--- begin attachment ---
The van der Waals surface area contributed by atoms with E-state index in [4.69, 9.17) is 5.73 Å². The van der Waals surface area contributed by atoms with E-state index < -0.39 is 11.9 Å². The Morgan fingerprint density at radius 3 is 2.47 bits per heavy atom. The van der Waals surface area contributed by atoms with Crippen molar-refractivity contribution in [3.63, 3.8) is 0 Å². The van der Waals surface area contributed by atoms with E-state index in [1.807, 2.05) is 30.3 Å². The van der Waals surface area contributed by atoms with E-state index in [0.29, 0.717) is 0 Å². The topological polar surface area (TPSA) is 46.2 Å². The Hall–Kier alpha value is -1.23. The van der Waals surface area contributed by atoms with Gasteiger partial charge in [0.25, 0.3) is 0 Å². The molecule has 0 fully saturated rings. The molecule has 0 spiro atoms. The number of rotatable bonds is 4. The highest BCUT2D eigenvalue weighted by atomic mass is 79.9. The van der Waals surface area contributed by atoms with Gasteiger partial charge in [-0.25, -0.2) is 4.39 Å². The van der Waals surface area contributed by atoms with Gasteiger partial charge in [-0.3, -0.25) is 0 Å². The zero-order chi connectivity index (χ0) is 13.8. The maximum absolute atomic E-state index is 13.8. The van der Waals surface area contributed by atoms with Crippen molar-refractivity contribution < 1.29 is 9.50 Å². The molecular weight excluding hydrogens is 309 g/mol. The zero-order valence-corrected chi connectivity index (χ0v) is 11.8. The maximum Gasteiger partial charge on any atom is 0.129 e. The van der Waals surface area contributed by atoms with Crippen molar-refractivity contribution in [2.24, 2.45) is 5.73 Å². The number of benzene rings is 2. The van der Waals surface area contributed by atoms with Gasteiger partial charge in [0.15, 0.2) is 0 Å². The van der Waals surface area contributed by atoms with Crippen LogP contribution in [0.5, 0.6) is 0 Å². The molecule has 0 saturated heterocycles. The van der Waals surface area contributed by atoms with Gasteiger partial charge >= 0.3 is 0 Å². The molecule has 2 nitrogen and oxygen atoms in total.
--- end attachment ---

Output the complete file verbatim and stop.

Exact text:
The van der Waals surface area contributed by atoms with E-state index in [4.69, 9.17) is 5.73 Å². The van der Waals surface area contributed by atoms with E-state index < -0.39 is 11.9 Å². The Morgan fingerprint density at radius 3 is 2.47 bits per heavy atom. The van der Waals surface area contributed by atoms with Crippen molar-refractivity contribution in [3.63, 3.8) is 0 Å². The van der Waals surface area contributed by atoms with E-state index in [1.807, 2.05) is 30.3 Å². The van der Waals surface area contributed by atoms with E-state index in [0.29, 0.717) is 0 Å². The topological polar surface area (TPSA) is 46.2 Å². The Hall–Kier alpha value is -1.23. The van der Waals surface area contributed by atoms with Gasteiger partial charge in [0.25, 0.3) is 0 Å². The molecule has 0 fully saturated rings. The molecule has 0 spiro atoms. The number of rotatable bonds is 4. The highest BCUT2D eigenvalue weighted by atomic mass is 79.9. The van der Waals surface area contributed by atoms with Gasteiger partial charge in [-0.25, -0.2) is 4.39 Å². The van der Waals surface area contributed by atoms with Gasteiger partial charge in [-0.3, -0.25) is 0 Å². The zero-order chi connectivity index (χ0) is 13.8. The maximum absolute atomic E-state index is 13.8. The van der Waals surface area contributed by atoms with Crippen molar-refractivity contribution < 1.29 is 9.50 Å². The molecular weight excluding hydrogens is 309 g/mol. The zero-order valence-corrected chi connectivity index (χ0v) is 11.8. The maximum Gasteiger partial charge on any atom is 0.129 e. The van der Waals surface area contributed by atoms with Crippen molar-refractivity contribution in [2.24, 2.45) is 5.73 Å². The number of benzene rings is 2. The van der Waals surface area contributed by atoms with Gasteiger partial charge in [0.15, 0.2) is 0 Å². The van der Waals surface area contributed by atoms with Crippen LogP contribution in [0.5, 0.6) is 0 Å². The molecule has 0 saturated heterocycles. The van der Waals surface area contributed by atoms with Gasteiger partial charge >= 0.3 is 0 Å². The molecule has 2 nitrogen and oxygen atoms in total.